This weekend is the annual CAARI (Cyprus-American Archaeological Research Institute) Workshop. This meeting attracts archaeologists from all over the Republic of Cyprus to present their work often as their field or study seasons are underway. At its best, it is a great way to catch up with both old friends and professional news.
Typically, my project, the Pyla-Koutsopetria Archaeological Project presents some of their research, but, alas, this year, we were not invited to participate. Rumor has it that we were not invited because we made all the other projects look bad, and this was bad for morale in the archaeological community. Apparently our reports on what we had accomplished on the island in such a short time brought some very important senior archaeologists to tears at the relative insignificance of their own achievements.
Despite the situation being as it is, Scott Moore and I have opted to soldier on. Instead of leaving the archaeological community in awe of our achievements through a direct presentation of our genius, we have decided to contribute a brief report on our work at Polis in their larger work.
We hope that it will be seen as sufficiently modest to get invited back to the CAARI workshop again in the future:
A Brief Report on the PKAP-Polis Team’s 2012 and 2013 Work
Over the course of the 2012 and 2013 season, we have continued to study the stratigraphy, architecture, and finds from the Christian basilica style church in E.F2. To facilitate this work, we have prepared a comprehensive GIS-based site plan of the church, transcribed close to 40 excavation notebooks from the area, and created an relational database integrating digitized notebooks, analyzed context pottery, and registered finds. These tools and the study of over 20,000 artifacts from a fills, collapse, discard areas, and use levels has allowed us to begin the process of dating the major phases of this basilica and locating it in the history of the busy area of EF2.
The most immediate significance of this work is that we can now date the basilica’s construction to the 6th century AD with substantial modification over the next century including the addition of a narthex and south portico and its transformation from a wood-roofed to barrel-vaulted church. The ceramic assemblages associated with the various construction phases contained a wide range of well-attested pottery in the southwestern Cyprus including local fine wares (Cypriot Red Slip) and imports (African Red Slips and Phocaean Wares), Late Roman Amphoras, and various Late Roman kitchen and cooking wares. It is worth noting that this assemblage is rather distinct from assemblages along the south and eastern sides of the island which feature far more imported fine wares and more numerous LR1 amphoras than we have currently recognized at Polis.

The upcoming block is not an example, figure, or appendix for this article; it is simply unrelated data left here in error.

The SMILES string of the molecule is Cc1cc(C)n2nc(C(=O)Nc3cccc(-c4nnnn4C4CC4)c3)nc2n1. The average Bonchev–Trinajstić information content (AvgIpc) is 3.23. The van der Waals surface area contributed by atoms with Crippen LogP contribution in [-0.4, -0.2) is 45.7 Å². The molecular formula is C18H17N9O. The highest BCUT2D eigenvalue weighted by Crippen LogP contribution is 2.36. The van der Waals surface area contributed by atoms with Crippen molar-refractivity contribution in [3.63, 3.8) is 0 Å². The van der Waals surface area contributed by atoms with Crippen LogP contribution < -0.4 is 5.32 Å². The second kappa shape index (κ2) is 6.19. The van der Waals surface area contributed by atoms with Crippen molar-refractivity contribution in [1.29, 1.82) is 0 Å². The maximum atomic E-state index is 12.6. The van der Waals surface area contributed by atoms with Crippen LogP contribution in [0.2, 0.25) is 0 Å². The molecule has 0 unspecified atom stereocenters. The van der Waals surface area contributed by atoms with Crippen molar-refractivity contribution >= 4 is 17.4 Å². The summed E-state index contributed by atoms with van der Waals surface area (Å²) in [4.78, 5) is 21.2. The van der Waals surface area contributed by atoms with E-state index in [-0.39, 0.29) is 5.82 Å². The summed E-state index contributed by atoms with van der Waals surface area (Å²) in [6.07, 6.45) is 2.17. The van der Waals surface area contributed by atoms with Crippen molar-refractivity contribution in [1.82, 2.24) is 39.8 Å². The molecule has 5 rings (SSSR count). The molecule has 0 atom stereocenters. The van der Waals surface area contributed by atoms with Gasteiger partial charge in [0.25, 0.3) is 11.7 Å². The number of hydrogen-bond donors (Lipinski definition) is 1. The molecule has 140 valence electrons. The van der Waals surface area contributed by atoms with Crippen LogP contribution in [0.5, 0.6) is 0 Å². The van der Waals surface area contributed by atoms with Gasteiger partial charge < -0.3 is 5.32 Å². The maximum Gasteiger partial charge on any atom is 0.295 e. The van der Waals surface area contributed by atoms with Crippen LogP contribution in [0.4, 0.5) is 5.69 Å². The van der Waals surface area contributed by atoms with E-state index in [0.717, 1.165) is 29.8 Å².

While our primary focus has been on the Late Antique and Early Byzantine levels at E.F2, we plan to expand our work to include the systematic study of the Hellenistic, Roman and later Medieval remains in this area. Our intial study of material related to these earlier periods in the area has revealed the existence of a well-defined 1st c. BC/1st c. AD horizon characterized by Cypriot Sigillata and imported Eastern Sigilatta A table wares and a range of cooking vessels in recognizable Roman fabrics. Amphora and utility wares are far less common with the exception of the ocassional example of John Leonard’s infamous “pinch-handled” amphoras.
In 2013, we also conducted a campaign of high resolution laser scanning of the area of EF2 collection over 50 million individual data points with a Leica ScanStation C10. The result of this work not only complemented the more fanciful 3D reconstructions accompanying the City of Gold exhibit, but also provided detailed visual support for the study of notebooks and ceramics. The laser scans will allow the research team to document architectural relationships during the offseason, to produce vertical elevations, and to supplement and revise the existing plans of the site and its buildings.